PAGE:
23 Mar 2021

Key priorities for the revision of the ITS Directive

DIGITALEUROPE welcomes the revision of the Intelligent Transport Systems (ITS) Directive.[1] The Directive has improved road transport and its interfaces with other transport modes. Yet, it has also shown room for improvement, notably on alignment with latest digital technology trends and geographical continuity of ITS services. Studies show Vehicle-to-everything (V2X) communication can lead to a 5-20% reduction of EU transport emissions.[2] More is needed to unleash the potential of this and other transport communication technologies. An enabling framework for rapid C-ITS deployment by vehicle manufacturers and road authorities is key to provide the EU with the necessary tools to advance climate neutrality and road safety goals in mobility. Policy-makers’ attention should therefore concentrate on the following aspects in the ITS Directive’s revision:

  • Interoperability:

For fast-paced innovation where several V2X technologies co-exist, interoperability standards should focus on the service-level (as opposed to radio-level) and non-discriminatory requirements among existing technologies. The revised ITS rules should be based on objective KPIs, such as reduced number of road accidents, lower levels of pollution, increased throughput for traffic efficiency, all while avoiding mandated technical specifications. Interoperable, EU-wide solutions can lead to network effects and efficiency gains. Individual ITS-services can be more  easily  integrated  into combined service offerings, broadening the ITS market and improving service availability. A level-playing field among existing technologies and a path forward for new technologies and services will provide for legal certainty for vehicle manufacturers. To achieve cross-border interoperability, it is also necessary to design EU-level operation and coordination structures.

  • Focus areas:

The EU must better integrate into the Directive new transport communication technologies. This is key to accelerate the uptake of different mobility service domains, advancing safety, efficiency and sustainability. We ask to introduce two broad focus areas:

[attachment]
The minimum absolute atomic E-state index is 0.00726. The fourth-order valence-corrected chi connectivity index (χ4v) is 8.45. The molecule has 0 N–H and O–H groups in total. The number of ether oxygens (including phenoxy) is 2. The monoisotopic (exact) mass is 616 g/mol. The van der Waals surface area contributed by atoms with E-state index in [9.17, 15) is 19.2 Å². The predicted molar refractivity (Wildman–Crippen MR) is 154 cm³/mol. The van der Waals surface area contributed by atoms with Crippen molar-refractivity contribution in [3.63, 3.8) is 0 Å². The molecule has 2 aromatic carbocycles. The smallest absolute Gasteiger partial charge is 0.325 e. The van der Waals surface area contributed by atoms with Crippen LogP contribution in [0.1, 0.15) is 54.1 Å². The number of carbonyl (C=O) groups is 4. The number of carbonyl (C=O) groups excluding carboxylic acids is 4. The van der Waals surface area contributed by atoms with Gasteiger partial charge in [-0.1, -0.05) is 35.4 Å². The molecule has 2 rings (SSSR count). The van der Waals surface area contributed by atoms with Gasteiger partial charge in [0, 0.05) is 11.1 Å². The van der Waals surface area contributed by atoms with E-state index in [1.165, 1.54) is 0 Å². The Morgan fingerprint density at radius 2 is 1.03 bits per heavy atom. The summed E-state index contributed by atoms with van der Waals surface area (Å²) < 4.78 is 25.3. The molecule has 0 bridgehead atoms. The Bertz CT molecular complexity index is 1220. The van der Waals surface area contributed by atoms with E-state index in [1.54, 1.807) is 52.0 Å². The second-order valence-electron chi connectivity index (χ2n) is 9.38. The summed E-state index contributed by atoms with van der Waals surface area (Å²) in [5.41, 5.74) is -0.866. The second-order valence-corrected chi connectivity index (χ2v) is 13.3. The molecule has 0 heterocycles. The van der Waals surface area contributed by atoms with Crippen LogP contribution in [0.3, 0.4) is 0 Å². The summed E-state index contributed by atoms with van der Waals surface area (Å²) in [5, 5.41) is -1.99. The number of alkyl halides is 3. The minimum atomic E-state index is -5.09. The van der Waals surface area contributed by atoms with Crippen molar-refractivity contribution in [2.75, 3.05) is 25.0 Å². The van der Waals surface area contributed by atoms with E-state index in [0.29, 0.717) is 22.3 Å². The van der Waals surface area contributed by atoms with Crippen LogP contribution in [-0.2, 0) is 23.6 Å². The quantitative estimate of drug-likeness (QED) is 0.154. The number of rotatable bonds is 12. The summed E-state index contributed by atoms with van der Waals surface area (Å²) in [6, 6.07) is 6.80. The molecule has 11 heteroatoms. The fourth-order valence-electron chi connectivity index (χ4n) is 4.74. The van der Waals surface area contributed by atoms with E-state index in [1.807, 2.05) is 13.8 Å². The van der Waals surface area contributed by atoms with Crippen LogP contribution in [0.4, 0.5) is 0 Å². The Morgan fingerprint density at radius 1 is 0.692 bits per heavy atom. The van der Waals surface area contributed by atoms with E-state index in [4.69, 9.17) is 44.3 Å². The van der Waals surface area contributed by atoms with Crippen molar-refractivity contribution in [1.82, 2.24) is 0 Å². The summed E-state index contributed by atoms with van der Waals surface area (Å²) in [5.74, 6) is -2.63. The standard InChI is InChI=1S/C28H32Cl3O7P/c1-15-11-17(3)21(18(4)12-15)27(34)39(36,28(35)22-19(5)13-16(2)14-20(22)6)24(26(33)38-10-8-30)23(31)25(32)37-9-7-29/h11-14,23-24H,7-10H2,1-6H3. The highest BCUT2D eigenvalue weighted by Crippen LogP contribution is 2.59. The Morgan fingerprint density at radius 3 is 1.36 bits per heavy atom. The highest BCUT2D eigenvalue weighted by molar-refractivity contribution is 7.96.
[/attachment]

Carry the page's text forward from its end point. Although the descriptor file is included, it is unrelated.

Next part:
1. Digital Infrastructure as enabler of multiple mobility services (including relevant horizontal technology layers from sensors to data-sharing applications and data-driven operation enablers)
    2. Mobility services such as long-haul logistics applications for safe, voluntary and managed data-sharing and urban last-mile distribution. These services will help to prepare our transport system for a major increase in e-commerce.

  • Investments in connected and automated transport:

Funding is key to ensure the objectives of the ITS Directive’s revision are accomplished. The scope of investments should thus include regular upgrades of smart equipment, which tends to have a shorter life-cycle than traditional road infrastructure. The Connecting Europe Facility (CEF) – Transport programme, for instance, should bolster C-V2X funding. That will improve synergies with the CEF Digital 5G Connected and Automated Mobility (CAM) corridors. On a broader scale, more should be done to develop a sense of commitment among transport authorities in the EU on the importance of intelligent traffic monitoring, management and control in Trans-European Transport Network (TEN-T) and other important transport corridors. Finally, public road authorities and public road operators must make available high-quality road and traffic data to improve its accessibility, exchange, re-use and update, in full respect of existing contractual arrangements.


[1] European Commission: Intelligent transport systems (review of EU rules)

[2] Source here

For more information, please contact:
Ray Pinto
Senior Director for Digital Transformation Policy
Vincenzo Renda
Director for Single Market & Digital Competitiveness
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